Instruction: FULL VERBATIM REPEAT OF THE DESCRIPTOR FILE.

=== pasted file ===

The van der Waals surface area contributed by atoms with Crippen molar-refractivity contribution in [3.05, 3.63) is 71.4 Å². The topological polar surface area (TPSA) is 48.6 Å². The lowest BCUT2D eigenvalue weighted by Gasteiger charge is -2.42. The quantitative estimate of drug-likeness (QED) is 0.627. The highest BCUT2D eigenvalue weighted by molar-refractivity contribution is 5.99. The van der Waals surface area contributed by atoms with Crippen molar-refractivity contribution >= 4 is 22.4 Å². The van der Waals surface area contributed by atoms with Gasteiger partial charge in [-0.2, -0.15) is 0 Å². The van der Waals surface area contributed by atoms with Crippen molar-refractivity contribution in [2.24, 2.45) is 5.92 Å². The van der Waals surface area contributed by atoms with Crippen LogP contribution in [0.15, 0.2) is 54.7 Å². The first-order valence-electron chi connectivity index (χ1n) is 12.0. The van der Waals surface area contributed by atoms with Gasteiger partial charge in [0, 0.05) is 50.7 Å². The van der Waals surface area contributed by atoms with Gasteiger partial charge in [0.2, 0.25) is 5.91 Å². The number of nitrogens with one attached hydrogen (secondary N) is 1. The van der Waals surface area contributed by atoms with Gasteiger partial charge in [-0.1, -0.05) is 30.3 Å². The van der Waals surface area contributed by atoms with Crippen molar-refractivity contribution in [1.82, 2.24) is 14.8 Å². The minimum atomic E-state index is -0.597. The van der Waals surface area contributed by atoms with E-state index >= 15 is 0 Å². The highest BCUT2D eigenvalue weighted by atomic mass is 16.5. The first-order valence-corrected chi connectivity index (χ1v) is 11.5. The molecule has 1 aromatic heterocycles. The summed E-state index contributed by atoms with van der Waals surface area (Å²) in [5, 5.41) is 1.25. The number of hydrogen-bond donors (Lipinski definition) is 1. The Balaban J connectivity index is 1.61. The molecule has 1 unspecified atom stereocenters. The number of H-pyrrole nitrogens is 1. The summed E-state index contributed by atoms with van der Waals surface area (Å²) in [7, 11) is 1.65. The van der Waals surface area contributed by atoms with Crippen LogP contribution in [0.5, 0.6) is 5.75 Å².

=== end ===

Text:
The van der Waals surface area contributed by atoms with Crippen molar-refractivity contribution in [3.05, 3.63) is 71.4 Å². The topological polar surface area (TPSA) is 48.6 Å². The lowest BCUT2D eigenvalue weighted by Gasteiger charge is -2.42. The quantitative estimate of drug-likeness (QED) is 0.627. The highest BCUT2D eigenvalue weighted by molar-refractivity contribution is 5.99. The van der Waals surface area contributed by atoms with Crippen molar-refractivity contribution >= 4 is 22.4 Å². The van der Waals surface area contributed by atoms with Gasteiger partial charge in [-0.2, -0.15) is 0 Å². The van der Waals surface area contributed by atoms with Crippen molar-refractivity contribution in [2.24, 2.45) is 5.92 Å². The van der Waals surface area contributed by atoms with Crippen LogP contribution in [0.15, 0.2) is 54.7 Å². The first-order valence-electron chi connectivity index (χ1n) is 12.0. The van der Waals surface area contributed by atoms with Gasteiger partial charge in [0, 0.05) is 50.7 Å². The van der Waals surface area contributed by atoms with Gasteiger partial charge in [0.2, 0.25) is 5.91 Å². The number of nitrogens with one attached hydrogen (secondary N) is 1. The van der Waals surface area contributed by atoms with Gasteiger partial charge in [-0.1, -0.05) is 30.3 Å². The van der Waals surface area contributed by atoms with Crippen molar-refractivity contribution in [1.82, 2.24) is 14.8 Å². The minimum atomic E-state index is -0.597. The van der Waals surface area contributed by atoms with E-state index >= 15 is 0 Å². The highest BCUT2D eigenvalue weighted by atomic mass is 16.5. The first-order valence-corrected chi connectivity index (χ1v) is 11.5. The molecule has 1 aromatic heterocycles. The summed E-state index contributed by atoms with van der Waals surface area (Å²) in [5, 5.41) is 1.25. The number of hydrogen-bond donors (Lipinski definition) is 1. The Balaban J connectivity index is 1.61. The molecule has 1 unspecified atom stereocenters. The number of H-pyrrole nitrogens is 1. The summed E-state index contributed by atoms with van der Waals surface area (Å²) in [7, 11) is 1.65. The van der Waals surface area contributed by atoms with Crippen LogP contribution in [0.5, 0.6) is 5.75 Å².